A multi-million kwacha horticulture produce processing and marketing facility in Lilongwe has turned into a white elephant as the Ministry of Agriculture is failing to operationalise it five years after completion, Nation on Sunday has learnt.
Located in Kanengo, the capital city’s hub of manufacturing industry, the structure’s construction started in 2011 as part of a five-year $23 million (about K18 billion) Africa Development Bank (AfDB)-funded Agriculture Infrastructure Support Project (AISP) initiative.
In an interview on Wednesday, Cosmos Luwanda, who was AISP national project coordinator, said the aim of the facility, which was to be named Lilongwe Horticulture Market Centre, was to store, process and market perishable farm produce.
He said: “The plan was to have a manager, cold rooms and cooling vans to safely keep and transport fruits and vegetables such as green pepper and tomatoes for sale both domestically and abroad, with the manager coordinating the deals.
“The facility was supposed to be handed over to the horticulture association which, at that time, was not functional.”
Luwanda, who estimated construction costs at K500 million, suspected the facility has not been operationalised yet because it was not fully equipped, a development that left government with a burden of raising funds as the project had ran out of funds.
He said: “The project was approved in 2009 but it took some time before it started. By the time it started in 2011, it coincided with the significant depreciation of kwacha which spurred the cost of products and services. It meant we stretched our budget.”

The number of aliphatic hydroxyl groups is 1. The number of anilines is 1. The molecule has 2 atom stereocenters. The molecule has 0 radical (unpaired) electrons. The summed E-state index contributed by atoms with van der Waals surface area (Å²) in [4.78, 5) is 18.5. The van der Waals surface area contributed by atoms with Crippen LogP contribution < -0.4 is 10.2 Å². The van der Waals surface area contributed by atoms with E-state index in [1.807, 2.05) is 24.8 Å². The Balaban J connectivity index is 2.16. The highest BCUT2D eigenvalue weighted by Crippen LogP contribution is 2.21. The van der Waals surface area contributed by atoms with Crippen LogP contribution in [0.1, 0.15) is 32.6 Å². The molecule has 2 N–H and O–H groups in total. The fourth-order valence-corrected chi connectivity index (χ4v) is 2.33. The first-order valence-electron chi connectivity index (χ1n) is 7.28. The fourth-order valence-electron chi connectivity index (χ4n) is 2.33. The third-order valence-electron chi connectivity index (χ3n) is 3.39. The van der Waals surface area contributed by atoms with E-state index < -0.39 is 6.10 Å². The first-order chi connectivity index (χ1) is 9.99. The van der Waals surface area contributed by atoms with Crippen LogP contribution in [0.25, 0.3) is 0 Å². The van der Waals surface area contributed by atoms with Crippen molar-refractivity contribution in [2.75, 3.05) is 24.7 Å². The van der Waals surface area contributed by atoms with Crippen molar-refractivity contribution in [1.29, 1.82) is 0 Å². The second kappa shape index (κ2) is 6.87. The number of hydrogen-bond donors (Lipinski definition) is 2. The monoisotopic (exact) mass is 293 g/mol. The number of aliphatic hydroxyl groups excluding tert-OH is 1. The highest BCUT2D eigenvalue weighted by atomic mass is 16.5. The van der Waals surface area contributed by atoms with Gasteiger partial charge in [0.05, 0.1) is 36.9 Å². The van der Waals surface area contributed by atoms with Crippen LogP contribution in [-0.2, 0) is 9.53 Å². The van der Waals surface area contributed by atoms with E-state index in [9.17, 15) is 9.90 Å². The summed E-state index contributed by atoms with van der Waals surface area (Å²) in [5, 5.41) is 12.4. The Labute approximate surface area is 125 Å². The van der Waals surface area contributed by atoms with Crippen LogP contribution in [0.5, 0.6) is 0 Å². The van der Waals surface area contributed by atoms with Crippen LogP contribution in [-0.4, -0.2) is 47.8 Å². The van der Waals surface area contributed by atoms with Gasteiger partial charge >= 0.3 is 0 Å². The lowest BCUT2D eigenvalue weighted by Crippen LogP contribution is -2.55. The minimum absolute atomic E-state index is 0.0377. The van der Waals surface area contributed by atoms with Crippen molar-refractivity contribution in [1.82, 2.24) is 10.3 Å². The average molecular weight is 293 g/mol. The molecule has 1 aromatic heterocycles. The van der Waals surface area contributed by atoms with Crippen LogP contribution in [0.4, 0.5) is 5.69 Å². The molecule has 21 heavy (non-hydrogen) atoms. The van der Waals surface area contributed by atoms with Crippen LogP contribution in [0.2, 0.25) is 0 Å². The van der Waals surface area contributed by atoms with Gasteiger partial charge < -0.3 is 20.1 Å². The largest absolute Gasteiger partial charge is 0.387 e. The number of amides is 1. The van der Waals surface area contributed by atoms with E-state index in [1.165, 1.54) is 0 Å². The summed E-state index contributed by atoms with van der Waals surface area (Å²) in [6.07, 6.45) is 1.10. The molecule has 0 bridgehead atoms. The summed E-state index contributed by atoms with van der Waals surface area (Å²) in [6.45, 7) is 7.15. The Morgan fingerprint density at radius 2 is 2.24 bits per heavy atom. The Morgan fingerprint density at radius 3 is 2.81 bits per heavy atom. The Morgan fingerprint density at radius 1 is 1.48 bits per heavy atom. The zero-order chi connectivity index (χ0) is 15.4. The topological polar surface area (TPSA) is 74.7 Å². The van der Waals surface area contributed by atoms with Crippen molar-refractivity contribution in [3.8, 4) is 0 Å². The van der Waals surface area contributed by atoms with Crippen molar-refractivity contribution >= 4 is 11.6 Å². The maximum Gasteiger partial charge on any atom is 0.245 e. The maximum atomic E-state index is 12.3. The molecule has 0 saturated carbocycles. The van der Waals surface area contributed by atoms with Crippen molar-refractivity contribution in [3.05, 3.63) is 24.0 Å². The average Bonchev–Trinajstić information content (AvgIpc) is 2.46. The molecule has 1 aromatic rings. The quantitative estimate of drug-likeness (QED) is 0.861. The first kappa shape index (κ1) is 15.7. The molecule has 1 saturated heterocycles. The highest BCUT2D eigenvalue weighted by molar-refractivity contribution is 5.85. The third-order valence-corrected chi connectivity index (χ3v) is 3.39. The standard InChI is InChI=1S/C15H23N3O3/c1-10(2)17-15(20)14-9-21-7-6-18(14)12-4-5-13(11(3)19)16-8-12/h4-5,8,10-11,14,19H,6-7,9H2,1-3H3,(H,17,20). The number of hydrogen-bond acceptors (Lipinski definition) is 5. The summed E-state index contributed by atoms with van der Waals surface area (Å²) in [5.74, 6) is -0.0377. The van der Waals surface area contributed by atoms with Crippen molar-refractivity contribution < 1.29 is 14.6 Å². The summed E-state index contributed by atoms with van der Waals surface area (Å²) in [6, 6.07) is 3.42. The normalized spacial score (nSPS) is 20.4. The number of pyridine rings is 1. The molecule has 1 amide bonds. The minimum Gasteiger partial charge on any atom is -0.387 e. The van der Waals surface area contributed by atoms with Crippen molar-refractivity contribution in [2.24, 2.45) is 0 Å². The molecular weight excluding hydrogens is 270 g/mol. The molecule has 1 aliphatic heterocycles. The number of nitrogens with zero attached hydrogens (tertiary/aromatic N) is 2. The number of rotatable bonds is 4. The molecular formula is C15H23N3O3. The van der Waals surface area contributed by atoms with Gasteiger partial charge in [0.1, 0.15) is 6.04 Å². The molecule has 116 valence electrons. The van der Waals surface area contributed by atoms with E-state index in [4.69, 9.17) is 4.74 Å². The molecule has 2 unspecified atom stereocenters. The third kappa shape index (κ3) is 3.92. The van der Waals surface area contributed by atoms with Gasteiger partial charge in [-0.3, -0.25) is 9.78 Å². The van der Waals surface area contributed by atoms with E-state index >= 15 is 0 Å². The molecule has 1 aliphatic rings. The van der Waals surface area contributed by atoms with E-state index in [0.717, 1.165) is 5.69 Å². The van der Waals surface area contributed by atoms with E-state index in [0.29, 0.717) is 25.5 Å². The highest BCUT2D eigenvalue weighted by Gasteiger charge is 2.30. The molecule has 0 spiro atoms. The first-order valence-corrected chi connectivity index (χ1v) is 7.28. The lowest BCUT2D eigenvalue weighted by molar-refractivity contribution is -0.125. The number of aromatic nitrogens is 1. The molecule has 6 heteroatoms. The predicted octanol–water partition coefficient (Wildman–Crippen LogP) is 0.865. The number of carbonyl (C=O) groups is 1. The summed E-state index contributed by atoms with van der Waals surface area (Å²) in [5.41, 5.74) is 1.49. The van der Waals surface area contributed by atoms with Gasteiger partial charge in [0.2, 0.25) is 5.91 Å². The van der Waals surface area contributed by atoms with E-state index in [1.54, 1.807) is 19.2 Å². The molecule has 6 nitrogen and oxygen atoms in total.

According to an overview of the initiative, which was handed over to the Ministry of Agriculture in 2016, the project was aimed at enhancing agricultural productivity and strengthening the country’s overall food security through increased irrigation.
In a report published in December 2017 on its website www.afdb.org, which confirms the completion of the project, AfDB states that it hoped that the structures will be put to good use as soon as possible.
Reads the report in part: “The project successfully completed the construction of the market depot meant to be the outlet for agricultural produce from the developed irrigation schemes.
“The quality of works was very good. However, the depot was not yet operational during the mission because government was in its final stages of recruiting a manager.”
The facility’s main building is a two-storey compound with two extensions comprising kiosks and storerooms, among other components.
When Nation on Sunday visited the facility on Tuesday, signs of abandonment were written all over, with the surroundings covered by bushes and a long stretch of the fence had collapsed, exposing it to vandalism and encroachment.
There were no guards to keep the facility secure and some opportunists found their way into the facility. Close to an outside water tap, a man was seen taking a bath while another drew water in anticipation for his turn. All this wastage will be on government’s bill.
Inside the building, part of the ceiling was falling off and some rooms were not locked. In one of them lay a heap of waste and in another a bag of sweet potatoes, a sign that some vendors have turned it into a rent-free warehouse.
It is nastier in the ablution block, where a bathroom is as dirty as a waste pit. The toilet, despite its stinky state, still shows flashes of modernity reflecting the colourful dreams its planners had.